For one like me coming from Warangal, Hyderabad itself was overawing and everything in Nizam College appeared to be novel. The teachers wore black academic gowns when they came to take classes and took position on a raised platform. The Salar Jung Hall appeared to me mighty with the portraits of previous principals, mostly British, looking down on us, with that of  Dr. Aghorenath Chattopadhyaya in the Centre with his flowing beard. Our English classes were held in this hall. We had heard of the grand traditions of Nizam College, of the brilliance of its alumnus and the scholarship of its teachers. We were told of the Shakespearean scholar, T. Veerabhadrudu, who had left by the time we came to Nizam College in 1943. But there was the dapper-looking and turbaned Prof. S. Hanumantha Rao whose eloquent lectures were  heard with rapt attention. English was taught by Prof. K.S. Raghavan, a stylist, who made an impression on new comers with his sophisticated accents.

To us, who studied in mofusil schools,  the image of Nizam College from a distance was one of a close preserve of the aristocracy and the elite. It was believed that its portals were not freely open to the proletariat. So, very few of us hoped to join Nizam College. I was doubtful whether, without the advantage of birth, wealth or position, I would get admission in Junior Inter. But, I did get a seat, whatever may be the reason. Later, I was glad to find quite a few students hailing from the middle classes as my classmates.

The Principal evoked respect and kept us in awe. But, the head peon at his door, Mahboob Ali, a well-built tall person was a power and regulated interviews with the Principal. But he was helpful to juniors who were on his right side. We had a five-day week, Friday and Sunday being holidays. Friday as it was Government Holiday and Sunday because it was holiday for Madras University to which it was affiliated. I had four Principals in 4 years of my stay in the college, Quader Husain (Sri Zahid Husain only for a while), S. Ali Akbar, Haroon Khan Sherwani and P.K. Ghosh. While Quader Husain appeared remote to us, Prof. Ali Akbar gave a feeling of oneness with students who loved him. It was a rare coincidence that during my five years in Government later on in my career, I had four Chief Ministers, Sri K. Brahmananda Reddi, Sri P.V. Narasimha Rao, Sri H.C. Sarin (Advisor under President’s rule) and Sri J. Vengal Rao.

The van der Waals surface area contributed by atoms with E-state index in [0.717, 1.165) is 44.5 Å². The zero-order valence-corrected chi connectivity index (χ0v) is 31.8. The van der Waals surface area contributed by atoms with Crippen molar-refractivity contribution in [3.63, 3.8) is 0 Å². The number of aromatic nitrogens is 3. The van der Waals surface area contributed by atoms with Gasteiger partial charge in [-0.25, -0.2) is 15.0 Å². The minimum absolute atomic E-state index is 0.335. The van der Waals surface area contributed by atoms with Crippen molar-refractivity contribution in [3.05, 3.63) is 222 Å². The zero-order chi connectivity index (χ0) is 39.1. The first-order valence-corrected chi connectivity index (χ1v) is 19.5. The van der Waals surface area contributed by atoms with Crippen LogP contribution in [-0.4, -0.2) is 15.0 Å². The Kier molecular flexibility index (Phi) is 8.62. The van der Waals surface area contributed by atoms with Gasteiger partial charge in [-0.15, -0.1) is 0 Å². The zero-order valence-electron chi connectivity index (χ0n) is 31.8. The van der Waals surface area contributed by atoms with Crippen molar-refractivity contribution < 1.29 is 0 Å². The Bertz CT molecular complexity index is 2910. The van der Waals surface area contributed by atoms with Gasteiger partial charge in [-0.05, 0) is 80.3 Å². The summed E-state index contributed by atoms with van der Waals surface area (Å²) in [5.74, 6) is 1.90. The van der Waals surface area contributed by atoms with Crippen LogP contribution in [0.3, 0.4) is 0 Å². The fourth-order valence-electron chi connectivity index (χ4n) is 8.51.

College day and Sports day appeared great to us new entrants. In the college debates we were overawed by the eloquence of our Burkes, Abdul Hadi, Haleem and Devendar Rao, to mention a few. Then there were  the legendary cricketer Ghulam Ahmed, college captain and the amiable ladies captain Ms. Kanga. Students were exposed to the lectures of celebrities in and outside the college. I can recall Sri Harindranath Chattopadhyaya singing his favourite song ‘Dahi, Zera Chak Ke Dekho’ in a vibrant voice, Sarojini Naidu’s majestic oratory, Ghulam Mohammed, the financial wizard (who later became Governor-General of Pakistan), C.V. Raman’s scintillating exposition on Diamonds and Dr. S. Radhakrishnan’s grand Niagra-like eloquence.

The diamond jubilee of Nizam College was celebrated with éclat. So were the centenary celebrations much later when a souvenir was brought out, rich in articles, to which I contributed and had a share in guiding the publication. Kamala, a Lecturer in charge of it was my friend K. Lakshmana Shastry’s daughter. Smt. Sarojini Naidu whose father Dr. Aghorenath was its first Principal, graced the occasion and sat beside H.E.H. the Nizam. I was one of those asked to be in attendance at the Exhibition. Expecting the Nizam to visit our stall, as the practice then was, I wore a dastar (head-gear) and Baglus (belt) on a suit (all borrowed). I wish I had my photo taken then to be preserved till now! (To be concluded)